That means these Senators are free to do the right thing on clean energy and clean air. They underwent a full-throttled, deep-pocketed attack on from the right and survived. Why? Because voters did not take the side of polluters. They took the side of clean energy champions.

This shouldn’t come as a big surprise; poll after poll confirmed voters’ desire for a clean energy economy. A September survey by Public Policy Polling, for instance, found that 53 percent of undecided voters in battleground states said they would support a Congressional candidate who wants to extend tax incentives for wind power, while 31 percent would choose the candidate who would kill those incentives. Fifty-nine percent said they favored Congressional candidates who support reducing mercury pollution from power plants and only 23 percent would chose candidates who oppose mercury standards.

Voters recognize that clean energy and clean air deliver real benefits to our communities. More than 120,000 Americans have jobs in the solar industry, and more than 150,000 people work building parts for and assembling clean cars—hybrids, electric cars, and other advanced vehicles that weren’t even available 10 years ago. More than 1 million Americans are now saving money on their electric builds because they made their homes more energy efficient. And soon, hundreds of thousands of children will breathe easier once power plants start following new limits on mercury, lead, and other air pollutants.

Oil and gas companies thought that if they spent millions and millions of dollars, they could distract Americans from these benefits and undermine support for clean energy. They were wrong, and they lost. Now the case is closed. It’s time for champions in the White House and Congress to respect voters’ wishes and stand  up for clean energy, clean air, and a stable climate.

Romney & Ryan’s Fossil Fuel Favoritism: Starve Clean Energy, but Feed Oil with Taxpayer Money

Mitt Romney announced last week he would not extend an incentive for wind and solar power if he were elected president. Clean energy is often cast as a Democratic issue, but the incentive has broad Republican support. More than 80 percent of installed wind power comes from Republican-majority states.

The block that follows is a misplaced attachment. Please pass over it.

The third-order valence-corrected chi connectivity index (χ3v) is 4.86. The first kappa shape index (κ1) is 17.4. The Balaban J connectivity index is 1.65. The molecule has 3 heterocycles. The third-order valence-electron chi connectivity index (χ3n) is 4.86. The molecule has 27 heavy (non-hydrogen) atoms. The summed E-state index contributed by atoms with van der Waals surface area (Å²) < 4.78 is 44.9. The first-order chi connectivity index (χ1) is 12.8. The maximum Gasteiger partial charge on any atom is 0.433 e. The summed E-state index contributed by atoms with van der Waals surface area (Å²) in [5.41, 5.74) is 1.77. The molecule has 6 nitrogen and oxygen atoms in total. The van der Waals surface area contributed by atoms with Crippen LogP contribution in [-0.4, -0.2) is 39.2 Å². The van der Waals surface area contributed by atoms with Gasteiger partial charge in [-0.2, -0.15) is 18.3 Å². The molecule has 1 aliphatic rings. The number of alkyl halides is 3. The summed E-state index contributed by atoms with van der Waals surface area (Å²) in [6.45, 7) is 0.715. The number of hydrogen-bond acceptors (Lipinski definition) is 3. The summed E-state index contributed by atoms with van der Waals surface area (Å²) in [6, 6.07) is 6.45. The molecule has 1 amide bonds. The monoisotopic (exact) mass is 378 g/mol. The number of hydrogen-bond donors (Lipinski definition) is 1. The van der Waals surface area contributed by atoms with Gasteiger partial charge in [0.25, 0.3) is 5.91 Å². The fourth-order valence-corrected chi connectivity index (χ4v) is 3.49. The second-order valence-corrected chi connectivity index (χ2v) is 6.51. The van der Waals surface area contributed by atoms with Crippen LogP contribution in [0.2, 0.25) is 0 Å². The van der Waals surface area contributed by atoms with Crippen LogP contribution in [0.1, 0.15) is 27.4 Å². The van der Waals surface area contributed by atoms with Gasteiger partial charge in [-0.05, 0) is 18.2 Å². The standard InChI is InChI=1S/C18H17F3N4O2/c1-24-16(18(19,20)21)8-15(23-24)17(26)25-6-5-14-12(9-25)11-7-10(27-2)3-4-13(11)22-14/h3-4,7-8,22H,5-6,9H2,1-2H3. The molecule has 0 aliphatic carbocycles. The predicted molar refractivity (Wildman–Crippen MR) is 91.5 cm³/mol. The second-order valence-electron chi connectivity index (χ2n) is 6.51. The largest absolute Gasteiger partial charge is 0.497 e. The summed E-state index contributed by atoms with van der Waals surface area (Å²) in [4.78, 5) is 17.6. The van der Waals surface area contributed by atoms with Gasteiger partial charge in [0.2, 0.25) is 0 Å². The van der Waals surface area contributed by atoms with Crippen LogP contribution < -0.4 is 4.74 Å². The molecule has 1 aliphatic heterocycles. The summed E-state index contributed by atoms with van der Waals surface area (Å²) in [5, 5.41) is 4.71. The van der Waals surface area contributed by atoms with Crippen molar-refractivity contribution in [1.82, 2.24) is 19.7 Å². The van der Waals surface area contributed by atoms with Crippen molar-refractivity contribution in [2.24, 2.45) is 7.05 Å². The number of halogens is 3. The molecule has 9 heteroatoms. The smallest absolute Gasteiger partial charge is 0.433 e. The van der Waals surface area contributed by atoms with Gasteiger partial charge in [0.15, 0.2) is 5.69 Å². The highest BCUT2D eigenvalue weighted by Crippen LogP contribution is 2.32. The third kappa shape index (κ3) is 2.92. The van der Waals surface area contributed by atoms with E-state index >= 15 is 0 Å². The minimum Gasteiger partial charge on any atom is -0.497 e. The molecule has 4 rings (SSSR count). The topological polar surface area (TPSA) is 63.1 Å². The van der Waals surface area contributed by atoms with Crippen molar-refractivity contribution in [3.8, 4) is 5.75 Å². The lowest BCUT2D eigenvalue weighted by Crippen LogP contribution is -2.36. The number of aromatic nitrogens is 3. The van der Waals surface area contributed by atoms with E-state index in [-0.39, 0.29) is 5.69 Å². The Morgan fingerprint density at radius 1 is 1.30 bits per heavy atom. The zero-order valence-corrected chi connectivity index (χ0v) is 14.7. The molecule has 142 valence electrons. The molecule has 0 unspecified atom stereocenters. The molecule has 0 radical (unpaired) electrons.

Romney, however, persists in deriding the success of renewable energy. In an op ed this spring, he said wind and solar power were part of President Obama’s “imaginary world.”

Yet any American who has taken a road trip this summer knows clean energy is very real. Wind turbines have sprouted on ridgelines across the country, employing steelworkers, producing income for farmers, and generating clean energy that doesn’t endanger our health.

Roughly 35 percent of new power built in the United States in the last four years has come from wind, and more than 100,000 Americans now have jobs in the solar industry.

Clean energy has become one of the brightest spots in our economy and helped retain our competitive advantage in the global market. But Romney can’t see where the future is headed. He wants to end renewable incentives, yet continue underwriting oil and gas companies with billions of taxpayer dollars every year. He wants to turn his back on the innovative edge of the energy market in order to prolong the same coal, oil, and gas habits we have used for the past century.

His new running mate, Congressman Paul Ryan, shares Romney’s fossil fuel favoritism. The Ryan budget passed by the House would dish out $40 billion in subsidies to oil companies over the next ten years, but would slash clean energy investments by 90 percent by 2014—down to just $1 billion.

Romney and Ryan’s failure to support clean energy is a failure of imagination. They are so eager to appeal to the far-right side of their party and placate their deep-pocketed donors from the fossil fuel industry that they can’t see what any American driving through Indiana, Kansas, Utah, Ohio, Michigan and countless other states can see: clean energy is already taking root in our communities, already putting people to work, and already making our air safer to breathe. We should nurture this growth and prosperity, not thwart it.